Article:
The Hatred Response

by Dyln Namm 3 years ago in activism / humanity

The hatred that America produces around the world has reached an unprecedented amount.

The Hatred Response

The hatred that America produces around the world has reached an unprecedented amount. Today it does not just manifest itself in public outcry although that is still quite apparent. It comes out in the aggression of the oppressed towards the United States. The lasting affects of the emotional damage that we cause becomes apparent for anyone who cares to look for it. But not always as you would think. Many times, instead of turning the aggression inward, by giving up, an oppressed individual or group may develop an intense hatred for the person, or persons that have oppressed them.

They may also develop hatred for a specific group of people. An example is this: if for some reason America fires fifty-nine missiles into a country, killing your child, your brother, your sister. The supposed “fear” of the United States military has now curdled into something far worse. Hatred. Hatred of not just those in the military, of not just the government, but of every single American. Hatred, in any and all forms, is a poison, it corrodes the mind, causes irrational thoughts, and promotes intense violence. Hatred is defined as a deep and extreme emotional dislike. It can be directed against individuals, groups, entities, objects, behaviors, or ideas. Hatred is often associated with feelings of anger, disgust and a disposition towards hostility. The hatred that is generated from the oppressors actions can be a very dangerous thing. I should not have to explain the damage we are doing to ourselves by promoting the hatred of the United States in foreign countries. The harm to developing a deep hatred for someone, something, or a group is catastrophic. Hatred stems from many different and complex emotions. For some it can be fear. Fear of being hurt, fear of being humiliated, fear of the unknown, fear of being killed, fear of not having food or water. Sometimes emotions are irrational, yet still believed by the oppressed individual, an example would be that things won’t ever change, that they will forever be attacked. Another emotion that creates hatred is the feeling of being powerless and weak. Being able to assert yourself is a key component in any interaction. The ruling class by design takes that away. Without the ability to assert yourself, control over the situation is lost, and by extension you become the victim, you become oppressed. This causes extreme feelings of being powerless and weak, or being perceived as powerless or weak. Which in many cases, is the same thing. Other emotions that beget hatred are, contempt, hurt, sadness, and jealousy.

Now many of you are probably still wondering, “Why is this a bad thing?” There are a couple answers, one from the oppressors view, and one from the oppressed individuals point of view. Below is the view that we as Americans should have.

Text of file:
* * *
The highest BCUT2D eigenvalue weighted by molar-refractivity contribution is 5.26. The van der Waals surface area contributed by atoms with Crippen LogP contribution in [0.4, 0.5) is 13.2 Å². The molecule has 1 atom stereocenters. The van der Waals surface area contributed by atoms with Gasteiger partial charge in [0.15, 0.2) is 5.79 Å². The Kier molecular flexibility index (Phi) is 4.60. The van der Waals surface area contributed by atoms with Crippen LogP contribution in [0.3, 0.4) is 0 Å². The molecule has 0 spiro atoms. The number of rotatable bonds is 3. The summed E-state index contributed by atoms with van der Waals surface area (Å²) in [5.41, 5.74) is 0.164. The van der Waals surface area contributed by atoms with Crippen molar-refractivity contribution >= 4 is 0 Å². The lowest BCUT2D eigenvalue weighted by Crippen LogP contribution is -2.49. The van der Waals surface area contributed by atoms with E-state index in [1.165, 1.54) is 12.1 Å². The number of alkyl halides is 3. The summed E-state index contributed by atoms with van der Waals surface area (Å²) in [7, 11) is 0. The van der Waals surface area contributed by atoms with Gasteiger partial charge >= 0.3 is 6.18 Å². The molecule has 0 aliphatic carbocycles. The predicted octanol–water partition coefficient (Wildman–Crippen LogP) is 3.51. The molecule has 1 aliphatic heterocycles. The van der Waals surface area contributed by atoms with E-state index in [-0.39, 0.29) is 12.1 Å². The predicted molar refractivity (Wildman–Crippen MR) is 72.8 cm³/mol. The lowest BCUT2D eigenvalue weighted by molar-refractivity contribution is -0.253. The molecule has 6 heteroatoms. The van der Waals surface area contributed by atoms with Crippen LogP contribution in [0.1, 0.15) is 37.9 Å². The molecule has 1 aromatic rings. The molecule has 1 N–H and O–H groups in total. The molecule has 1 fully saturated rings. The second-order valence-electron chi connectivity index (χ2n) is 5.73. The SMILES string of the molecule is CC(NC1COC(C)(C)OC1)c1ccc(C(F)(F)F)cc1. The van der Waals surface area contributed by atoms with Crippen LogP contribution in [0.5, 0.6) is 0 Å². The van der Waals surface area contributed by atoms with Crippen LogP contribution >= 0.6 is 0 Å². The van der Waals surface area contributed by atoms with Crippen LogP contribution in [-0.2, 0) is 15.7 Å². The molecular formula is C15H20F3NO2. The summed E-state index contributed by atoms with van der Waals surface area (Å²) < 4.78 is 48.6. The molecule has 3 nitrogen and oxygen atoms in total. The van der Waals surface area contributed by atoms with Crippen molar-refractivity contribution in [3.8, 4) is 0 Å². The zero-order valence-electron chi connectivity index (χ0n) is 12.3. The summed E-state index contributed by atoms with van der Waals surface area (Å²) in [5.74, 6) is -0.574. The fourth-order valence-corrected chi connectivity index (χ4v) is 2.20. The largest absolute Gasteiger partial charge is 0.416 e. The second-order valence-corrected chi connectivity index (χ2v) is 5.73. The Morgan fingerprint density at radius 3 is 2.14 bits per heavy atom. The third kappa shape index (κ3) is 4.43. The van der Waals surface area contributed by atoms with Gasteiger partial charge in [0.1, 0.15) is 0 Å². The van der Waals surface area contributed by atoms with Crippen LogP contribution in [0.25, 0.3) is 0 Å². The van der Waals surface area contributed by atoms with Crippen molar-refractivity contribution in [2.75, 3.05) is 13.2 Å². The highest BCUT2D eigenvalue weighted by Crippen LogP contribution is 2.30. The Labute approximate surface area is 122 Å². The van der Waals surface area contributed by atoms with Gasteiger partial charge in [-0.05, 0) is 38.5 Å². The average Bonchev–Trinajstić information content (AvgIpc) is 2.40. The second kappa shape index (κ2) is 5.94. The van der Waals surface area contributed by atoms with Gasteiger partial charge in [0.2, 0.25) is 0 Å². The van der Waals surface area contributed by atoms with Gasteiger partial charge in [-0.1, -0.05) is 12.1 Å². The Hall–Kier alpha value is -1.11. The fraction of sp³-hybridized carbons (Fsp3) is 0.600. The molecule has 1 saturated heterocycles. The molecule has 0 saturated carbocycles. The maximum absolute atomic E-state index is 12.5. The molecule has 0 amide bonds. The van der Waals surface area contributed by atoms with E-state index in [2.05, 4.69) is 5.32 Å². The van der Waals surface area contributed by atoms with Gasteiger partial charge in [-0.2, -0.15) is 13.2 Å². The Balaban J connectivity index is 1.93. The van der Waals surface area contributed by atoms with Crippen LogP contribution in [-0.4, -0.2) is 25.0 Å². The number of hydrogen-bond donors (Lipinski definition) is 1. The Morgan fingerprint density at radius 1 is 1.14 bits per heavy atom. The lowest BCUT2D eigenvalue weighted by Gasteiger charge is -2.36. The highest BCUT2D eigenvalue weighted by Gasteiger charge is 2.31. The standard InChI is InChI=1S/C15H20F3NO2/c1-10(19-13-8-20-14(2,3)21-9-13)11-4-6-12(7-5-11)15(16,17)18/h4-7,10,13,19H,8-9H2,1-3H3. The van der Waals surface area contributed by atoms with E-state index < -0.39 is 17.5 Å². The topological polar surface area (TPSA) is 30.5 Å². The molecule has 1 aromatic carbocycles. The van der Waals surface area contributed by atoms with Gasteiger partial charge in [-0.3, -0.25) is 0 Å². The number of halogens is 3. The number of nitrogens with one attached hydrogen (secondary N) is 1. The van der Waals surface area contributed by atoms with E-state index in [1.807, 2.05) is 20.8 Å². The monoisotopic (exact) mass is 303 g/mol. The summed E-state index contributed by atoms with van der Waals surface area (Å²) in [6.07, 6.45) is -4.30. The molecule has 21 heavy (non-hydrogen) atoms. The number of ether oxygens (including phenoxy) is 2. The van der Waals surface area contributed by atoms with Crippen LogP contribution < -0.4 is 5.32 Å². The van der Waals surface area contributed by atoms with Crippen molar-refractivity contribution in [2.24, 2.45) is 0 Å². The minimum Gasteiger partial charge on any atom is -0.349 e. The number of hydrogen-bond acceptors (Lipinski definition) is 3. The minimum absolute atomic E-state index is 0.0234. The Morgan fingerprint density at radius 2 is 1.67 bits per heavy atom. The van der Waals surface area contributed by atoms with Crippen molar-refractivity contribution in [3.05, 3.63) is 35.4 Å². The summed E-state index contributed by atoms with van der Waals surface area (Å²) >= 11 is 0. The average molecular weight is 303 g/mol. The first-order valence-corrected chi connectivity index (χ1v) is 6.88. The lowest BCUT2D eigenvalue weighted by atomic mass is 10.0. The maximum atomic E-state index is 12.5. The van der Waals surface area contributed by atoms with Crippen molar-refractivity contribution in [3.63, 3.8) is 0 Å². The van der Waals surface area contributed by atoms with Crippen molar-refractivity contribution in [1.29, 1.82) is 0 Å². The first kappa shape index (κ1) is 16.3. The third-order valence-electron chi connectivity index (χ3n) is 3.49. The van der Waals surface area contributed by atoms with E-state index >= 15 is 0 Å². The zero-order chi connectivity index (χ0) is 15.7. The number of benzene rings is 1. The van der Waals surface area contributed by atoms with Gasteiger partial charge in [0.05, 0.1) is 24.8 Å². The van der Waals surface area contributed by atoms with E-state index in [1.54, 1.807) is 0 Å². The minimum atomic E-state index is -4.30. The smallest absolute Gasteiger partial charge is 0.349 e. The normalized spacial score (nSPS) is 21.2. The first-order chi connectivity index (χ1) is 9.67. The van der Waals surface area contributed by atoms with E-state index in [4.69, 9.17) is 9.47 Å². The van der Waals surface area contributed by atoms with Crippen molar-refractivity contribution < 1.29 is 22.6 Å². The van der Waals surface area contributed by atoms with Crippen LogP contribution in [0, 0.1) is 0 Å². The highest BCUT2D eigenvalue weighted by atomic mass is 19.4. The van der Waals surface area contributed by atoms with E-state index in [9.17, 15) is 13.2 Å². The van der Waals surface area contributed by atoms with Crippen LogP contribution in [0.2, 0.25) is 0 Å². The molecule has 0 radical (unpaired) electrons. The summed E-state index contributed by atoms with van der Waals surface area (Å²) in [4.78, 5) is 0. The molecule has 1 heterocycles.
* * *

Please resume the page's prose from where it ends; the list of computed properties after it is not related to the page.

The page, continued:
The oppressed many times decide to express the way they feel as hatred for their “oppressor,” they end up masking their real emotions behind the facade of hatred and anger. Anger, and by extension hatred are secondary emotions. What that means is that an individual can not feel hatred and anger by themselves. Nothing ever can cause them. Anger and hatred are reactions. They are not emotions by themselves. This is what happens to those who are hurt, oppressed and emotionally scarred. They respond by turning their emotions into rage, into anger, and into hatred. They act on these emotions, normally with violence, either on themselves, or others, While one develops hatred for themselves, the other develops hatred for others. Both are misguided, and both are equally damaging. The anger and hate directed towards others neither alleviates the pain for the oppressed, nor ends the situation. As the the hatred develops if it has not been adequately dealt with, it manifests itself in alarming ways, many times violent. It’s known that harboring grudges, resentment, and intense feelings of anger can raise the anguish any given situation causes, which in turn makes the situation far more volatile. The hatred manifests itself in acts of aggression, for many hatred is the start of many of the worlds problems today. Xenophobia, racism, transphobia, and homophobia are just a couple examples of how mass groups of people that have let their fear and hatred develop.

Now what does this mean for us, as an American society? First we need to consider how we are viewed by other countries globally. What do they think about America? Do they respect us? Or do they fear us? And which is better? I argue that the more fear and hatred we cause others to feel in other countries, the less safe we are. With every successful military strike we have in the Middle East, we create more and more people who vow to avenge those we have killed. This trend must be stopped. We as an American people, must stand up to our government. Launching massive drone strikes does not keep America safe. Killing civilians and counting it as “collateral damage” does not keep american safe. Murdering families and children and those defending their country does not keep america safe. No, what it does is create hatred. Hatred against America, hatred against military, hatred against you, and hatred against me. This does not keep us safe. It must stop. We as a nation must stop the violence, the hatred, the fear. We must grow, and we must learn.

-Dyln Namm, Students & Youth for a New America

Dyln Namm
Dyln Namm
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Dyln Namm

19 | I write all the time, pretty much about anything | Politics | Psychology |  Sociology | The New School | 1.31.17 | NYC | Amour | 

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